On Agnes Varda and La Pointe-Courte.
“I would like to be remembered as a film-maker [who] enjoyed life, including pain. This is such a terrible world, but I keep the idea that every day should be interesting. What happens in my days – working, meeting people, listening – convinces me that it’s worth being alive.”*
Agnès Varda was 25 when she sat down in her court yard and wrote her first film. “I wrote it like a poem..” she says “..that you then hide in a drawer: a reverie of a film.”** Varda was a Photographer with a passion for literature and art. With no previous experience in filmmaking, she went to La Pointe-Courte in Sète, a French seaside fishing village, and created the film with the same name that by many came to be considered a forerunner of the french new wave.
La Pointe-Courte was shot in 1954 in black and white. Varda had an interest in telling the stories of people living in the margins of society. She played with imagery going from documentary to artful. As seen in the iconic Picasso inspired images of the main characters faces, one in silhouette overlapping the portrait of the other.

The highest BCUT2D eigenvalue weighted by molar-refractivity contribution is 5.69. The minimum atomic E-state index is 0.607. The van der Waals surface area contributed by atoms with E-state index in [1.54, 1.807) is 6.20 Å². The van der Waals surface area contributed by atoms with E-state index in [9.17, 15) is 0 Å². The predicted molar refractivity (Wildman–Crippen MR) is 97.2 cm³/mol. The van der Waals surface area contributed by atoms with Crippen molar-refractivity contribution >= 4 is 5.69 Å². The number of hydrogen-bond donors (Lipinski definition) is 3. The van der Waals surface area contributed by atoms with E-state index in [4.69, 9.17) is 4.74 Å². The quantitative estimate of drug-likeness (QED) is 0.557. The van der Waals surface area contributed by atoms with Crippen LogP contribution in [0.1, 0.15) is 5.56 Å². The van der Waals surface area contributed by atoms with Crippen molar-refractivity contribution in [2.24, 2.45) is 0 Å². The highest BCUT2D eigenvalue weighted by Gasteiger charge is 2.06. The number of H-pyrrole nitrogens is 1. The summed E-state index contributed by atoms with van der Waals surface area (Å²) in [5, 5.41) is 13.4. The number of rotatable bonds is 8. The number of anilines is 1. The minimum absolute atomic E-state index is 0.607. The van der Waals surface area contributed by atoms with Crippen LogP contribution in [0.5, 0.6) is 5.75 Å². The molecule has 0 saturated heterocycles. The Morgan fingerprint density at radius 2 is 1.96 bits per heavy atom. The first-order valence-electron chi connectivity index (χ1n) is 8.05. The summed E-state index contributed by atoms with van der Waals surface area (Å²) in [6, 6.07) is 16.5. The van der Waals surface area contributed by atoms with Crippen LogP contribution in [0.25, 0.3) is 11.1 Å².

In La Pointe-Courte, a man returns to his hometown with his wife as they reevaluate their relationship. Varda combines the confrontations and intimacy of a love story with the curiosity of a documentary filmmaker as she follows the lives of the fishermen and their families. She shows their arguments and laughter as well as their struggles – both financial and political.
As a young girl, Varda came to Sète with her family during the war as a refugee. After leaving Sète, the family continued to spend their summers in the village.
Varda started a cinematic revolution away from the spotlight with la Pointe-Courte. Cinécriture was a term she invented to describe her storytelling technique in film. As the only female member of the New wave, she took a strong standpoint in fighting for women’s rights in the male-dominated film industry.